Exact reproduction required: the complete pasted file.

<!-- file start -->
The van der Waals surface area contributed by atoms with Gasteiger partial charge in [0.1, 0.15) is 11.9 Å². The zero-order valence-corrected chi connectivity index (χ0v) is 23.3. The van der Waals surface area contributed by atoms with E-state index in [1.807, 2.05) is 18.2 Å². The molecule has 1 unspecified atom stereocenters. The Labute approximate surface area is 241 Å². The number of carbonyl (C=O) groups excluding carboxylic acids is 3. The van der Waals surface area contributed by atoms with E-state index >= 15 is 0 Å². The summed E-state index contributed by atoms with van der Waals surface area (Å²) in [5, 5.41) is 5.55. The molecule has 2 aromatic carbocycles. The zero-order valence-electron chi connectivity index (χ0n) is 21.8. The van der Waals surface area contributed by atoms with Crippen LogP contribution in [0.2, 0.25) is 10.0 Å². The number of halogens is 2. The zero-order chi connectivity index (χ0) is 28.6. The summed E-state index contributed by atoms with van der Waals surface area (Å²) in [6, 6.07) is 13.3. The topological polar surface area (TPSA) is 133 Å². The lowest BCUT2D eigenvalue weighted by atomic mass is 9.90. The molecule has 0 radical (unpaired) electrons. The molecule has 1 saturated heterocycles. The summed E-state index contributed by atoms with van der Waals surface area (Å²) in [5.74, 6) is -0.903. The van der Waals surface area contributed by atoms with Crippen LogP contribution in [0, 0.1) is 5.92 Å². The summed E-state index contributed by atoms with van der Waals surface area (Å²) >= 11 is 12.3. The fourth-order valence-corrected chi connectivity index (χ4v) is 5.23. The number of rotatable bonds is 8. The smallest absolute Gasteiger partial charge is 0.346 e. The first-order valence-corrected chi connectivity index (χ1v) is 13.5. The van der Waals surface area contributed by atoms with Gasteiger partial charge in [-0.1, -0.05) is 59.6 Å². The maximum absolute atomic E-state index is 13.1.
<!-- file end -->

The van der Waals surface area contributed by atoms with Gasteiger partial charge in [0.1, 0.15) is 11.9 Å². The zero-order valence-corrected chi connectivity index (χ0v) is 23.3. The van der Waals surface area contributed by atoms with E-state index in [1.807, 2.05) is 18.2 Å². The molecule has 1 unspecified atom stereocenters. The Labute approximate surface area is 241 Å². The number of carbonyl (C=O) groups excluding carboxylic acids is 3. The van der Waals surface area contributed by atoms with E-state index >= 15 is 0 Å². The summed E-state index contributed by atoms with van der Waals surface area (Å²) in [5, 5.41) is 5.55. The molecule has 2 aromatic carbocycles. The zero-order valence-electron chi connectivity index (χ0n) is 21.8. The van der Waals surface area contributed by atoms with Crippen LogP contribution in [0.2, 0.25) is 10.0 Å². The number of halogens is 2. The zero-order chi connectivity index (χ0) is 28.6. The summed E-state index contributed by atoms with van der Waals surface area (Å²) in [6, 6.07) is 13.3. The topological polar surface area (TPSA) is 133 Å². The lowest BCUT2D eigenvalue weighted by atomic mass is 9.90. The molecule has 0 radical (unpaired) electrons. The molecule has 1 saturated heterocycles. The summed E-state index contributed by atoms with van der Waals surface area (Å²) in [5.74, 6) is -0.903. The van der Waals surface area contributed by atoms with Crippen LogP contribution in [0, 0.1) is 5.92 Å². The summed E-state index contributed by atoms with van der Waals surface area (Å²) >= 11 is 12.3. The fourth-order valence-corrected chi connectivity index (χ4v) is 5.23. The number of rotatable bonds is 8. The smallest absolute Gasteiger partial charge is 0.346 e. The first-order valence-corrected chi connectivity index (χ1v) is 13.5. The van der Waals surface area contributed by atoms with Gasteiger partial charge in [-0.1, -0.05) is 59.6 Å². The maximum absolute atomic E-state index is 13.1.